Still, most managers can’t place bets on every idea—even every great idea—that comes through the door. Nor can most companies fund an endless garden of inventions indefinitely. Businesses need more structure around the innovation process.

Enter The Innovator’s Guide to Growth.

If the outcome of innovation can’t be predicted consistently, the forces that shape and act against innovation can be. Perhaps this is splitting semantic hairs, but it’s an important distinction to understand before reading book. The authors explain:

Some managers believe there is no way to guide the innovation journey, because innovation is just random and unpredictable. If innovation is indeed a black box, the best that companies can do is let a thousand flowers bloom, in the hope that one of them sprouts into a substantial growth business. This is a bit like releasing a thousand monkeys into a room full of word processors and hoping they’ll produce Shakespeare. If you are lucky enough to have it happen once, you surely wouldn’t expect it to be repeatable.

Research over the past two decades has shown that many successful strategies for new growth actually adhere to a specific pattern. (p. 121).

And that’s what the Innovator’s Guide to Growth is really about: the observable, repeatable patterns of the innovation process. It’s a complete how-to book for managers looking to create growth through innovation. It takes the hit-or-miss approach out of the equation and provides a rational framework for understanding and managing innovation. And it’s based on years of experience observing and consulting companies on innovation from top experts in the field.

What’s more, the authors of The Innovator’s Guide to Growth also agree that innovation should come within. Ultimately, this is the book is about how companies can transform their organizations internally.

Disruptive innovations—in the Christensenian sense of the word—is a key lever to growth according to the authors. To recall, disruptive innovations are products, services, or approaches that transform existing markets or create new ones by trading off performance in favour of simplicity, convenience, affordability, or accessibility. This contrasts sustaining innovations, or innovations that maintain established performance improvement trajectories by offering demanding customers better performance. Disruptive innovations, on the other hand, change the competitive playing field fundamentally. The authors emphasize:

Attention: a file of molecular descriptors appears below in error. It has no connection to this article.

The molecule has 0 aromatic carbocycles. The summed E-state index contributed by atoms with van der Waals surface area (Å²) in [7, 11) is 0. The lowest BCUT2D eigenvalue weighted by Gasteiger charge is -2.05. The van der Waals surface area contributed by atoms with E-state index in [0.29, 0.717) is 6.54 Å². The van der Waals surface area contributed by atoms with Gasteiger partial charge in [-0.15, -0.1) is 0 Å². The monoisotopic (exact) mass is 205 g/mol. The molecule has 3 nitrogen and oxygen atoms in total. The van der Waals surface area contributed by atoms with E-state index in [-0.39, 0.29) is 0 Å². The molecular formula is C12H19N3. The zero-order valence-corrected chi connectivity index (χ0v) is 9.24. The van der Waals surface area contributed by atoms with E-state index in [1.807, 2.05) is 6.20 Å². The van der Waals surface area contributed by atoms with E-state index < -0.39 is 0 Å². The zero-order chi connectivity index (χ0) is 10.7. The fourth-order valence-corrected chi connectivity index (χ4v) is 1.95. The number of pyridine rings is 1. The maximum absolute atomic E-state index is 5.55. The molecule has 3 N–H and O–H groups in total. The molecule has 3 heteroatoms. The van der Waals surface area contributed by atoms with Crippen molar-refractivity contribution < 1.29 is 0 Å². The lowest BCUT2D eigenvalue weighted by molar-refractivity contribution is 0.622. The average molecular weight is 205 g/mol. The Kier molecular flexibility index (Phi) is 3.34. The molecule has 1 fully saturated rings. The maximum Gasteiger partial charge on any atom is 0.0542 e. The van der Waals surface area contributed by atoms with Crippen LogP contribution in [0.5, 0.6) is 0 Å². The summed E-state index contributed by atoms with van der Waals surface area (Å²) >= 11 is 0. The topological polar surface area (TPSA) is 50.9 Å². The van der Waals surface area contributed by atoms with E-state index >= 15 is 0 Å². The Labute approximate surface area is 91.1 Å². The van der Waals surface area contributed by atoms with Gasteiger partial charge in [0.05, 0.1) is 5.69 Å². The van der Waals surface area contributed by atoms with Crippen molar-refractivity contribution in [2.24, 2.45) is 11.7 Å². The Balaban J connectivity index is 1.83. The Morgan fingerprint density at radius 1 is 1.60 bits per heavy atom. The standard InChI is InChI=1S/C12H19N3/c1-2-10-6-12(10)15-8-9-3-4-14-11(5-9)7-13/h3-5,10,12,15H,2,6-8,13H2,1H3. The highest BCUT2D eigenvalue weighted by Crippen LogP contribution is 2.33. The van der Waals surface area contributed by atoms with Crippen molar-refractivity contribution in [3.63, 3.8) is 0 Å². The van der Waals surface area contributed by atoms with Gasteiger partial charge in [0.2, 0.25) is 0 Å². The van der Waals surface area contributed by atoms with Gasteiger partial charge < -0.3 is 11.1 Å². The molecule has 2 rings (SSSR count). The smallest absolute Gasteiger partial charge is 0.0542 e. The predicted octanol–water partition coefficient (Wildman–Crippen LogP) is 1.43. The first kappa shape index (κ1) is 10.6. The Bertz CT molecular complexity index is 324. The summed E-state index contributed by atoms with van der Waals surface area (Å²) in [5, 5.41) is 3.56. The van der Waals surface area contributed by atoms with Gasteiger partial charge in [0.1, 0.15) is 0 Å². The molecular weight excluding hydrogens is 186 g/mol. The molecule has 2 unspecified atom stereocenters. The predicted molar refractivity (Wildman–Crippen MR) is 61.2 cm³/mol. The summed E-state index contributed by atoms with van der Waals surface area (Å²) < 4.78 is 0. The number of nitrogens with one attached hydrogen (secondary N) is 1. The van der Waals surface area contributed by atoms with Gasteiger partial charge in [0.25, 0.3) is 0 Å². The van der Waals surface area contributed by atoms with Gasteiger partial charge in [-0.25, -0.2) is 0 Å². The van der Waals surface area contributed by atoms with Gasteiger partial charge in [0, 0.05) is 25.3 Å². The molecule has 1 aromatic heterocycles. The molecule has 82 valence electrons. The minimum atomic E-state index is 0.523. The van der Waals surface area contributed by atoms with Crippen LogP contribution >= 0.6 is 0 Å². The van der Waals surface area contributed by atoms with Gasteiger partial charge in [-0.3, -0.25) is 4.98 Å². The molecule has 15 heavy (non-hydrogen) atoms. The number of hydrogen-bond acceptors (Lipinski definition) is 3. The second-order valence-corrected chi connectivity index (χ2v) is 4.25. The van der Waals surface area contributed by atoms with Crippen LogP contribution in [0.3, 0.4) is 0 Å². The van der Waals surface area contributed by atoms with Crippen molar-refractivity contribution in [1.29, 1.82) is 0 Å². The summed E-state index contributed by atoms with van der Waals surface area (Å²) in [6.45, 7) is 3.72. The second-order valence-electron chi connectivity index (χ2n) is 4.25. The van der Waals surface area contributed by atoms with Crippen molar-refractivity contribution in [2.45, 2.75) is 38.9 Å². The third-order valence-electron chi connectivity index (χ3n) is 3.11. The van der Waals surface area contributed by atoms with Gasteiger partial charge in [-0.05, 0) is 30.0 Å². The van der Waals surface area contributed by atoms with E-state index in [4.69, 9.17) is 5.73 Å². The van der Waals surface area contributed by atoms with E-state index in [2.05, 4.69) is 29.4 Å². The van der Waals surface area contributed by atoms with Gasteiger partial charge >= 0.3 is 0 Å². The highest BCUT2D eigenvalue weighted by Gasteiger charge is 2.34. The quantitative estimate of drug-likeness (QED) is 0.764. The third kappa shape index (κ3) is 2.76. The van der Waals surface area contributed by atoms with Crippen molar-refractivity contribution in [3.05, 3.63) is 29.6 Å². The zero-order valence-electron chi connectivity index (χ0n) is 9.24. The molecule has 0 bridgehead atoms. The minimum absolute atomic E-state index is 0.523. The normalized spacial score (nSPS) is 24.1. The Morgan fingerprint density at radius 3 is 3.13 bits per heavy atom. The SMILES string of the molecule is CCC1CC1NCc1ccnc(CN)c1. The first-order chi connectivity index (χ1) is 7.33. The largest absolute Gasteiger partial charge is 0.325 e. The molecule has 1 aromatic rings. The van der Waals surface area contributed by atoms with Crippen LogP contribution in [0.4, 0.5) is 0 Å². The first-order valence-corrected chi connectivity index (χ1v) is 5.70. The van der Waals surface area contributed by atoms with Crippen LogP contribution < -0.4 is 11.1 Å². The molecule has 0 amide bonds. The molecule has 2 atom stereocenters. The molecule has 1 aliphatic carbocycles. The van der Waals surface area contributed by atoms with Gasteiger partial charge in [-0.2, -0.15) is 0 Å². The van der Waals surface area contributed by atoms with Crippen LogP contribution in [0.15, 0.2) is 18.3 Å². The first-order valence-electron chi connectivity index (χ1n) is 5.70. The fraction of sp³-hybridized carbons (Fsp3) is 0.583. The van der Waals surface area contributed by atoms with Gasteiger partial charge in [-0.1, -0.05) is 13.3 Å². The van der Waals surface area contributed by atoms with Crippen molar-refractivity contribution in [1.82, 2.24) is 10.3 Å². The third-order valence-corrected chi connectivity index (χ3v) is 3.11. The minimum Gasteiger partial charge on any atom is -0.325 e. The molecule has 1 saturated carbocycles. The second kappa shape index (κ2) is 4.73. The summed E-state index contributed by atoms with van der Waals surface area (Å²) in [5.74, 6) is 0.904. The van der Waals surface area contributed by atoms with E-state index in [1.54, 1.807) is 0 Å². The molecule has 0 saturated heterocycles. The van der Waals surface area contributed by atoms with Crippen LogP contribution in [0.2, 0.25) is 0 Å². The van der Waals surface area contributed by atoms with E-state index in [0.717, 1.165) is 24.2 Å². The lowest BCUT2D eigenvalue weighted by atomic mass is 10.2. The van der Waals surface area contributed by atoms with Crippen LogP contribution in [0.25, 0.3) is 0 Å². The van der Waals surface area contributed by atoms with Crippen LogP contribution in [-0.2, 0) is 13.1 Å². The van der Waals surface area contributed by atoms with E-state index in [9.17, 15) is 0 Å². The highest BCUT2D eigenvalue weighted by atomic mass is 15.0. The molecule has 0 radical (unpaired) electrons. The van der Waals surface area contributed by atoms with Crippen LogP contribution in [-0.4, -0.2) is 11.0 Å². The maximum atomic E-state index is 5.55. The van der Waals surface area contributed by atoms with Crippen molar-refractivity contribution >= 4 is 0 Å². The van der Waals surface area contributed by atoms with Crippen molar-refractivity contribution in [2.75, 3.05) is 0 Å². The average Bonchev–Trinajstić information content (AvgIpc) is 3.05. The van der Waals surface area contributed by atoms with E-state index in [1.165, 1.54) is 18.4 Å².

Our belief is that if you want to influence or shape a market in which you compete, sustaining strategies are the key to achieving your goal. But if you want to redefine a market, create a new one, or defend against attack from below, disruptive strategies are essential to success. (p. 5)

A brief note on terminology: In The Innovator’s Dilemma, Clayton Christensen’s best-selling book from 1997, the author introduces what he called disruptive “technologies.” Here, he meant “technology” to mean “the processes by which an organization transforms labor, capital, materials, and information into to products and services of greater value” [6]. That is, he wasn’t only talking about hardware and capability—although those, too, could be disruptive. But “technology” is a loaded term that triggers specific associations, and many people misunderstood Christensen’s sense of the word: they assumed he was talking about hardware and capability. Later, in The Innovator’s Solution, the sequel to The Innovator’s Dilemma, Christensen changes the phrase to “disruptive innovations.”

Now, in The Innovator’s Guide to Growth we’re starting to see the phrase “disruptive strategies,” as evidenced in the quote in the preceding paragraph. This shift in focus—from “disruptive technology” to “disruptive innovation” to “disruptive strategy”—represents an important conclusion in The Innovator’s Guide to Growth: true disruption rarely comes from the features and functionality of a company’s offering. It’s not about technology, but instead business models: they are the key to disruption. As Mark Johnson and colleagues conclude in a recent Harvard Business Review article:

Truly transformative businesses are never exclusively about the discovery and commercialization of a great technology. Their success comes from enveloping the new technology in an appropriate, powerful business model. [7]

Keep in mind, too, that disruptive innovations aren’t the same as breakthrough innovations. Next generation mobile phones with faster transfer rates, 5-blade razors, the Airbus 380: these are all breakthroughs, but they are not disruptive. Ten-seat planes used as taxis, $25 mobile phones that only make calls, and online word processors with limited functionality that are free: these are disruptive. Simpler. Cheaper. More convenient.